“This methodology of inquiry,” as Hatcher succinctly summarizes, in his version of archi-talk, “rigorously looks to redefine the variables in a way that pushes the discourse of what something is towards what it could be.” The screaming man, in complement, symbolizes a call to rally the architectural troops from the mundane campaign of architecture-as-business. It is a cry for a new focus and a new understanding of the “given” that will then emerge into what architecture can (or should) be–the ideals
at the core of Summit 2000.
But does the average architect care about all this? A periodic reexamination of one’s goals and aspirations is almost always a good idea, particularly if it enkindles one’s passion for something. However, when an architect’s primary concern is putting food on the table, will even the most spiritually evolved plans translate successfully to a truly novel end result? Or do the constraints of functionality and the personal desires of the client preclude the full realization of the ideals?
Kahn, for whom architecture was a spiritual path, speaks to this dilemma: “The architect’s job is to find ways that the availabilities that are not yet here can have spaces. . . . It is not an operational thing: you can leave that to the builders and the operators. Already they are building eighty-five percent of the architecture. . . . Take only ten or five percent and be really an architect, not a professional.”
This ten or five percent is probably an accurate reflection of the number of architects who, like Kahn, could advance a spiritual dialogue all the way through to a completed structure. And yet, despite its somewhat elitist tone, the statement does not imply that there are no professional architects who strive to incorporate spiritual aspects into their designs. What it does suggest, however, is that precious few succeed. This is not because all the rest are without talent and creativity; rather, for architects, as for most artists, professional success too often comes down to a choice between the practical and the poetic. As it happens, a good environment in which to explore this inherent bipolarity is the Sun Valley area.
The Wood River Valley, like many areas of rapid and well-heeled growth, abounds with examples of Kahn’s “operational things.” Here, architecture by the numbers, both metric and financial, seems to carry the day. In many cases, the finished product seems out of touch with its surroundings. This can be interesting when the existing surroundings leave something to be desired;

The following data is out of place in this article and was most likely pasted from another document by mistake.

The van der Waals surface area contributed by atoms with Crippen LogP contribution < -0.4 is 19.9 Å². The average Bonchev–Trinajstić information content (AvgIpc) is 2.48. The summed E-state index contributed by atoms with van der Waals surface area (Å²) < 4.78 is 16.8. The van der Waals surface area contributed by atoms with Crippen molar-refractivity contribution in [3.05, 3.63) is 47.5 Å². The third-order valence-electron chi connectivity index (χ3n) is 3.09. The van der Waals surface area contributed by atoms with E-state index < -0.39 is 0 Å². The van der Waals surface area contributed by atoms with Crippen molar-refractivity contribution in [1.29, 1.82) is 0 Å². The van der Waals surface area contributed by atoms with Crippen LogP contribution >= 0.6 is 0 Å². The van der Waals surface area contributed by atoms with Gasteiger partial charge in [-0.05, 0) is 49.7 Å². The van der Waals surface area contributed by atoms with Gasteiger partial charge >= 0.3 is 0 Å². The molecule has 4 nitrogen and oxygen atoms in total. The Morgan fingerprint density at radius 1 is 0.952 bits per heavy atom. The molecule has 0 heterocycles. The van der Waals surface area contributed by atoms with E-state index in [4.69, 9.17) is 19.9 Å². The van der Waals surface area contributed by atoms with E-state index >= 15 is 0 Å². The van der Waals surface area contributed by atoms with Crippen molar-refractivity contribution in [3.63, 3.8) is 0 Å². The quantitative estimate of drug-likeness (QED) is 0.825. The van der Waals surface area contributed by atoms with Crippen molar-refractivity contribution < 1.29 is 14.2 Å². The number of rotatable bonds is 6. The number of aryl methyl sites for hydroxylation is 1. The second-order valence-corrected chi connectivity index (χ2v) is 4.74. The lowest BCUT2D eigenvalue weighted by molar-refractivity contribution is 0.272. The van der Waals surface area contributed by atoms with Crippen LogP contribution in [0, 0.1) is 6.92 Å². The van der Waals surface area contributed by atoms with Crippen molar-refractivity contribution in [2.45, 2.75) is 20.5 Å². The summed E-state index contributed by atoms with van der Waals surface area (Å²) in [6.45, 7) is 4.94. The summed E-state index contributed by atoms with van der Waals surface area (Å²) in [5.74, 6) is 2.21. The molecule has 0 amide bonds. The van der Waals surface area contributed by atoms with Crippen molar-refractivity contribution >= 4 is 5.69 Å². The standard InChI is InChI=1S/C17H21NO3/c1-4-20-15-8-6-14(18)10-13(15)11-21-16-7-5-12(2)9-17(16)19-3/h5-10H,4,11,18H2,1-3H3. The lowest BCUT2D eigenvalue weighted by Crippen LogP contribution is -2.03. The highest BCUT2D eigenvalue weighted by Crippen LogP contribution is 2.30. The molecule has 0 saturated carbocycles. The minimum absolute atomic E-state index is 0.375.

but, when the surroundings are so pleasingly proportioned as they are here, by nature’s own architecture, the challenge for the architect is to avoid introducing the profane into the sacred. Moreover, because there is always a constant demand for proficient,
vernacular design, the architect-as-operator may not see the urgency etched on the face of Hatcher’s screaming icon, may not hear the exhortations for new direction. As Kahn again warns, “The professional will bury you. You become so comparable . . . and praised so equally to someone else that you will never recognize yourself.”
To its credit, Summit 2000 not only addressed this problem, but also examined possible solutions through a series of
presentations by a highly-accomplished, international group of speakers. The list of topics was notably devoid of any mention of bricks and mortar, and the three days of panel discussions concluded with an afternoon summary subtitled “Spiritual Essence, Art/Beauty, and Truth.”
Among the presenters was Tao Ho, a Shanghai-born, American-educated-and-trained Hong Kong architect. In addition to being a well-known, widely exhibited painter and sculptor, Mr. Ho is actively interested in music, poetry, cosmology, photography, psychology, philosophy, and Chinese culture. He has well-developed, multi-dimensional views on the future of both architecture and society. Five years ago, he offered this opinion: “The task for the next century will be to reassemble all the isolated parts of our world, dissected into their smallest possible components . . . and finally to form a holistic picture of the world . . . By then, new forms of sustainable architecture and cities will hopefully evolve.”
If the spirit of Summit 2000 is to proceed and help refocus the goals of architecture, it will fall on the professional operators to make this happen–to heed the call of the screaming icon and to start celebrating the poetry in architecture or, as Mr. Ho in his presentation implored, pay attention to Internal Force, the Numinous, and the Wow. H
Brought up and educated in New England, and professionalized in New York City, Bill Lowe came here in 1982 to raise a family and spend more time with his sense of humor. Currently, he’s promoting a new circuitry technology based on vector logic.